As described in the early 1990 [3], basal cell carcinoma (BCC) is the most common malignancy in humans, and although rarely metastatic, accounts for about two-thirds of all skin cancers with a worldwide incidence steady increase [4]. The diversity in the phenotypic appearance of BCCs relies on the fact that the majority of BCCs represent monoclonal tumors and anatomically distinct BCCs may sometimes share the same cellular origin [5]. An extensive genetic study on BCC profiling was published in 2016 investigating around 300 tumor tissue that displayed the highest mutation rate in cancer (65 mutations per mega base). About 85% of all tumors have mutations in the Sonic Hedgehog (Hh) pathway. These genes are PTCH1, SMO, SUFU and TP53. Other mutations were found in MYCN, PPP6C, STK19, LATS1, ERBB2, PIK3CA and NRAS. Loss-of-function and deleterious missense mutations were found in PTPN14, RB1 and FBXW7 genes [6]. Moreover, 2016 studies have shown that genetic predisposition in familial BCC has the most commonly gene mutated, PTCH1, main player in the Hh pathway. Another gene associated with familial BCC is SUFU being involved in the same pathway. This gene is loosing its function and hence inducing BCC predisposition. Understanding the deregulated genes that trigger BCCs can lead to new targeted therapy trials [7]. In the last five years, studies on the biology of BCC have shown that Hh pathway is deeply involved in the initiation of this skin tumor. This pathway cross-talks with other main intracellular pathways involved in skin’s homeostasis. Hence, Wnt pathway was found as having increased levels of beta-catenin, a critical mediator of Wnt signaling in BCCs [8, 9]. Another important pathway involved in BCC is EGFR/MEK/ERK that modulates GLI-dependent transcription in human keratinocytes and drives their oncogenic transformation [10, 11]. As epithelial-stromal interactions are creating a protumoral microenvironment, stromal cells isolated from BCCs, have high levels of gremlin 1. This protein antagonizes with the prodifferentiation factors BMP2 and BMP4, sustaining, therefore, tumor proliferation [12]. If Hh pathway is deregulated at gene and protein level, another deregulated pathway in BCC is the MEK-ERK pathway. Hence, acknowledging that IL-17 (IL-17A) sustains a chronic inflammatory microenvironment with protumoral consequences some important reports were published in 2015. IL-17 binding to its receptor activates the route IL-17R-Act1-TRAF4-MEKK3-ERK5 that directly stimulates keratinocyte proliferation and tumor formation. In the BCC context, this axis sustains the expression of Steap4-p63 through p63-mediated TRAF4 expression that directly enhances keratinocyte proliferation and further tumor formation [13].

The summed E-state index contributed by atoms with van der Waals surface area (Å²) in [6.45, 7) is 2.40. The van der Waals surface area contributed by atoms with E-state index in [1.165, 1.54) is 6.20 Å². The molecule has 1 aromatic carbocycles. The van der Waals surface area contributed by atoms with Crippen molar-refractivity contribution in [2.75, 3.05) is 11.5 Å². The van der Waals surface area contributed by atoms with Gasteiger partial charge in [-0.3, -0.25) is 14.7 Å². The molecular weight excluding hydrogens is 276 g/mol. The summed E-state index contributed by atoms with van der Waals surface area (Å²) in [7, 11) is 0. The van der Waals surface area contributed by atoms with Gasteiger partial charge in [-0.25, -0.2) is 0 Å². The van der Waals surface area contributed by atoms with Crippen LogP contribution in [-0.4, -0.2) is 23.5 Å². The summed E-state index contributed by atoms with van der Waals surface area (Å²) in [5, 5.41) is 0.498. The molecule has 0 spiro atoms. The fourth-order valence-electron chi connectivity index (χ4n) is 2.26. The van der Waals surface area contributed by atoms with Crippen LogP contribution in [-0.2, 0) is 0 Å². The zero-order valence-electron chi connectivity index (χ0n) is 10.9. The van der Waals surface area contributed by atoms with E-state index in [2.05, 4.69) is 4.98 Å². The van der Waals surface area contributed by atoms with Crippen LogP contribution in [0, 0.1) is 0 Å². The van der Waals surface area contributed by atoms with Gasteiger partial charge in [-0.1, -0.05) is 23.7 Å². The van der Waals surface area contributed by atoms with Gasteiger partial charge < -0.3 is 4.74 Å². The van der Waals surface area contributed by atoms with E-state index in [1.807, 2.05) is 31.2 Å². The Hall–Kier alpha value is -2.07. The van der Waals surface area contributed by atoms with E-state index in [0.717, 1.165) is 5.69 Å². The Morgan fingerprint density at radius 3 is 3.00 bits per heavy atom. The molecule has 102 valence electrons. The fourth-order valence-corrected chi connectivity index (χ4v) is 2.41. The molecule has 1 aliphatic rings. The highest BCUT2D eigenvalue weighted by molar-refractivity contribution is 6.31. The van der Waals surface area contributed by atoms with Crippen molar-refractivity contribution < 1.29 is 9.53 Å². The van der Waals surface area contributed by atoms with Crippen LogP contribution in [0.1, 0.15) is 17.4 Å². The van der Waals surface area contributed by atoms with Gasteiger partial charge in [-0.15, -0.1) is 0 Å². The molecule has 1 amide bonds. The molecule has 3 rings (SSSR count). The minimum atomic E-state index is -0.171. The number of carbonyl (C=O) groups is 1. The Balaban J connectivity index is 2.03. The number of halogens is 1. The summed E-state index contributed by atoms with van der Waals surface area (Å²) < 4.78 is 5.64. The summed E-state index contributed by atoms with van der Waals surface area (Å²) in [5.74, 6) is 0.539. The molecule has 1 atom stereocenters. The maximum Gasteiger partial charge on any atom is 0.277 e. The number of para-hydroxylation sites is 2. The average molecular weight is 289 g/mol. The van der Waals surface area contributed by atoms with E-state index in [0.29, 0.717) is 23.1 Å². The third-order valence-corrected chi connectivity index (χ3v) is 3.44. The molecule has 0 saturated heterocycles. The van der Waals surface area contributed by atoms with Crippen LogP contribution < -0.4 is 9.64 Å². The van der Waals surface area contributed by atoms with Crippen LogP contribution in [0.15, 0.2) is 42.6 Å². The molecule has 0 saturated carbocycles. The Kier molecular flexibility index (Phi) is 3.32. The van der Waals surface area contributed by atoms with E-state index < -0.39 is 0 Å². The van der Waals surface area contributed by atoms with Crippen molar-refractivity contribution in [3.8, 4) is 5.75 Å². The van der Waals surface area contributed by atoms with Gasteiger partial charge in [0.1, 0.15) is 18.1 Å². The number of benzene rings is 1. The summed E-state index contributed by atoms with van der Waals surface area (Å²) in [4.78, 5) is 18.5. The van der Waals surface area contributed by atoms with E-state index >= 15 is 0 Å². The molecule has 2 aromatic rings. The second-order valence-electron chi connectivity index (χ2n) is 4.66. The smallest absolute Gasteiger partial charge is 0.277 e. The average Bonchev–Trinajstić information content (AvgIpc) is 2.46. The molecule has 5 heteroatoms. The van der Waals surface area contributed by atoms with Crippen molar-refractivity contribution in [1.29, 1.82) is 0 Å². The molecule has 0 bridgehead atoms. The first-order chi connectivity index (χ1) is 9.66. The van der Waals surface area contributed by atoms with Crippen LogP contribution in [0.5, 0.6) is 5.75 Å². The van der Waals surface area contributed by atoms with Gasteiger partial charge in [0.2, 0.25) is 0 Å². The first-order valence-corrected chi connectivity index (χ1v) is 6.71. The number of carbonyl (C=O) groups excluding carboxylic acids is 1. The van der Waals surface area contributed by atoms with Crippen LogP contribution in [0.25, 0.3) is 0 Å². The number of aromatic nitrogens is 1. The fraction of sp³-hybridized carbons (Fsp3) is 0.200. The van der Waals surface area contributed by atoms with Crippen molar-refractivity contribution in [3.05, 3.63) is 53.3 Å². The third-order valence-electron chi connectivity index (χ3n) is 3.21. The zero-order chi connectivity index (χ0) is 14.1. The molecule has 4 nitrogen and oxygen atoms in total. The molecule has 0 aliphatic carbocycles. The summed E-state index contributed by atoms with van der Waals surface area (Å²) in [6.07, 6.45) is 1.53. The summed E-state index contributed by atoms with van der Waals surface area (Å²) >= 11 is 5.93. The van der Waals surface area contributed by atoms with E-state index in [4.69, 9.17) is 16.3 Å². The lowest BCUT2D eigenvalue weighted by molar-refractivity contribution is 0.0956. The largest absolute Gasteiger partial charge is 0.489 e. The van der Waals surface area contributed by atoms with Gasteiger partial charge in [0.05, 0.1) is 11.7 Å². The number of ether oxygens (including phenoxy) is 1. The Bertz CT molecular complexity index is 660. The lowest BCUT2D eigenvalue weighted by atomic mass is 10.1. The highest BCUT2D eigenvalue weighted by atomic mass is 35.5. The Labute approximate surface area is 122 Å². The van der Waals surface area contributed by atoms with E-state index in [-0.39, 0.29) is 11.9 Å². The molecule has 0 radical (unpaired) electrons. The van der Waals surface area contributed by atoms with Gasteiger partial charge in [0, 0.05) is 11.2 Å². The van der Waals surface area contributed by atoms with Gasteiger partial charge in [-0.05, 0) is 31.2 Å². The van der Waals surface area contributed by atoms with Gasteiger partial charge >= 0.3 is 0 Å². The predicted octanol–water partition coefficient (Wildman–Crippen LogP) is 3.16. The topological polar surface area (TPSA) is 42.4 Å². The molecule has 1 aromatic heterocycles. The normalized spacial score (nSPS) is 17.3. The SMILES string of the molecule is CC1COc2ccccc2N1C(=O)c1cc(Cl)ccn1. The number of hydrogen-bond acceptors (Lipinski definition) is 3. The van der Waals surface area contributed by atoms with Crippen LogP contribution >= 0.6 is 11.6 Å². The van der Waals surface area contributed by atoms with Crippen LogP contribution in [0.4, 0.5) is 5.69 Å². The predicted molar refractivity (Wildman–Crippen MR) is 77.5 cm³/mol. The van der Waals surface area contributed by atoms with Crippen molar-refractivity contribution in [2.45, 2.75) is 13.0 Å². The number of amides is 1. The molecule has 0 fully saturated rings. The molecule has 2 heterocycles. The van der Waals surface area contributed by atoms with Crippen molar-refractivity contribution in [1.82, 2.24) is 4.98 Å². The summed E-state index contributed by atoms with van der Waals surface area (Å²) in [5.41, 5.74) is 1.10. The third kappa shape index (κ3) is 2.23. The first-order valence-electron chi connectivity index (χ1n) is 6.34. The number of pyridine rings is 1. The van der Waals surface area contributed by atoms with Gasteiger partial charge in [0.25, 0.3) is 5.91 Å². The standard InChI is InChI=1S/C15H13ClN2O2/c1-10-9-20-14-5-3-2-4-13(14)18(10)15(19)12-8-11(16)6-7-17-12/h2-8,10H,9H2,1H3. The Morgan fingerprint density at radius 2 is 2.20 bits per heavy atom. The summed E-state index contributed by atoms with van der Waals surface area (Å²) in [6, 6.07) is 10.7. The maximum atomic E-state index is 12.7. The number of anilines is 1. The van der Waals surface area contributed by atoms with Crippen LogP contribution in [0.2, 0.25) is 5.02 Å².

2.1.2. Squamous cell carcinoma

Cutaneous squamous cell carcinoma (SCC) is the second most common human skin malignancy after BCC, and opposed to BCC, it can trigger metastasis. SCC originates the premalign lesions actinic keratosis (AK) and it develops from keratinocytes of the spinous layer. The progression of AK to malignancy relies on the sequential DNA mutations in oncogenes and tumor suppressor genes. This multistep process triggered by chronic UV irradiation leads to increased genomic instability and loss of cell cycle control, thus driving the malignant uncontrolled proliferation of keratinocytes. Details of the molecular pathogenesis of SCC are still a subject of intense research [14]. Intracellular signaling deregulated pathways in SCC pinpoint to p53 pathway as mutated p53 is the most common genetic abnormality found in SCC. AK lesions can harbor mutated p53, and remain as such through the malignization process toward SCC [15, 16]. Whole transcriptome analysis published in 2016 has shown in SCC cancer cells, in comparison to normal human epidermal keratinocytes, an overexpression of long intergenic non coding RNA (LINC00162). LINC00162 is upregulated by the inhibition of the p38α and p38δ mitogen-activated protein kinases. Knockdown of LINC00162 inhibited proliferation and migration of SCC cells in vitro and inhibited extracellular signal-regulated kinase 1/2 activity, up regulating dual specificity phosphatase 6 (DUSP6) [17]. Other, recently published molecules involved in the complex biology of SCC are Ets2 and Elk3 genes, required for malignant progression from AK lesions to SCC. ETS2-overactivation in epidermal cancer stem cells induces hyperproliferation and SCC superenhancer-associated genes Fos, Junb and Klf5 expression [18]. Epidermal cancer stem cells are characterized by alterations in keratinocyte stem cells (KSC) and survivin gene expression. Silencing survivin reduces the classical expression of stem cell markers (OCT4, NOTCH1, CD133 and β₁-integrin), and increases differentiation markers (K10 and involucrin). Recently published results indicate survivin as a key gene in SCC development [19]. Another recently published protein, involved in SCC, is S100A8, whose overexpression regulates SCC differentiation [20].